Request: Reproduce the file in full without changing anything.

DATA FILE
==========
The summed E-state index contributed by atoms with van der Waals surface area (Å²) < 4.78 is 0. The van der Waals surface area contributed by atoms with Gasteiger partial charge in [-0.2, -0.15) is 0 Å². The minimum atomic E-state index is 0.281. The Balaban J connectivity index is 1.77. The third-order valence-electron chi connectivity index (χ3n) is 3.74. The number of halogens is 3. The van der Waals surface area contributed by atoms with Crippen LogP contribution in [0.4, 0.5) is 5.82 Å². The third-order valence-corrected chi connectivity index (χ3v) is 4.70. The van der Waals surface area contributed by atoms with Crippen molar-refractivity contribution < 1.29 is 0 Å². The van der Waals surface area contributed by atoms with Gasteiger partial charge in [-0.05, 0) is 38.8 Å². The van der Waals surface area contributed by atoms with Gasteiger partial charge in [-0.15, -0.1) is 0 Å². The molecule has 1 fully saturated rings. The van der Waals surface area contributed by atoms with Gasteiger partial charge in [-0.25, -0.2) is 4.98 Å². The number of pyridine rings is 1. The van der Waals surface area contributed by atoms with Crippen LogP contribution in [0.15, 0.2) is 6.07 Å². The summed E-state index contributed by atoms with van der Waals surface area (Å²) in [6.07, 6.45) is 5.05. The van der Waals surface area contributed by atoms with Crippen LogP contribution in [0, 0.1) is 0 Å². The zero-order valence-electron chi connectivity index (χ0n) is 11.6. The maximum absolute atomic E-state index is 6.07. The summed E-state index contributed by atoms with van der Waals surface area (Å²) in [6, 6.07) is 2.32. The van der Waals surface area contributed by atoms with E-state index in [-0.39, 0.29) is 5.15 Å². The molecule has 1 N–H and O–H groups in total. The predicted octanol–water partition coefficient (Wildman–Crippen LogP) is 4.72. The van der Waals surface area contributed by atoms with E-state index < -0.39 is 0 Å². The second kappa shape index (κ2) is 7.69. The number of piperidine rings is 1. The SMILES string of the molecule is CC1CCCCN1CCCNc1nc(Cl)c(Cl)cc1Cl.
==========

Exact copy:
The summed E-state index contributed by atoms with van der Waals surface area (Å²) < 4.78 is 0. The van der Waals surface area contributed by atoms with Gasteiger partial charge in [-0.2, -0.15) is 0 Å². The minimum atomic E-state index is 0.281. The Balaban J connectivity index is 1.77. The third-order valence-electron chi connectivity index (χ3n) is 3.74. The number of halogens is 3. The van der Waals surface area contributed by atoms with Crippen LogP contribution in [0.4, 0.5) is 5.82 Å². The third-order valence-corrected chi connectivity index (χ3v) is 4.70. The van der Waals surface area contributed by atoms with Crippen molar-refractivity contribution < 1.29 is 0 Å². The van der Waals surface area contributed by atoms with Gasteiger partial charge in [-0.05, 0) is 38.8 Å². The van der Waals surface area contributed by atoms with Gasteiger partial charge in [-0.15, -0.1) is 0 Å². The molecule has 1 fully saturated rings. The van der Waals surface area contributed by atoms with Gasteiger partial charge in [-0.25, -0.2) is 4.98 Å². The number of pyridine rings is 1. The van der Waals surface area contributed by atoms with Crippen LogP contribution in [0.15, 0.2) is 6.07 Å². The summed E-state index contributed by atoms with van der Waals surface area (Å²) in [6.07, 6.45) is 5.05. The van der Waals surface area contributed by atoms with Crippen LogP contribution in [0, 0.1) is 0 Å². The zero-order valence-electron chi connectivity index (χ0n) is 11.6. The maximum absolute atomic E-state index is 6.07. The summed E-state index contributed by atoms with van der Waals surface area (Å²) in [6, 6.07) is 2.32. The van der Waals surface area contributed by atoms with E-state index in [-0.39, 0.29) is 5.15 Å². The molecule has 1 N–H and O–H groups in total. The predicted octanol–water partition coefficient (Wildman–Crippen LogP) is 4.72. The van der Waals surface area contributed by atoms with E-state index < -0.39 is 0 Å². The second kappa shape index (κ2) is 7.69. The number of piperidine rings is 1. The SMILES string of the molecule is CC1CCCCN1CCCNc1nc(Cl)c(Cl)cc1Cl.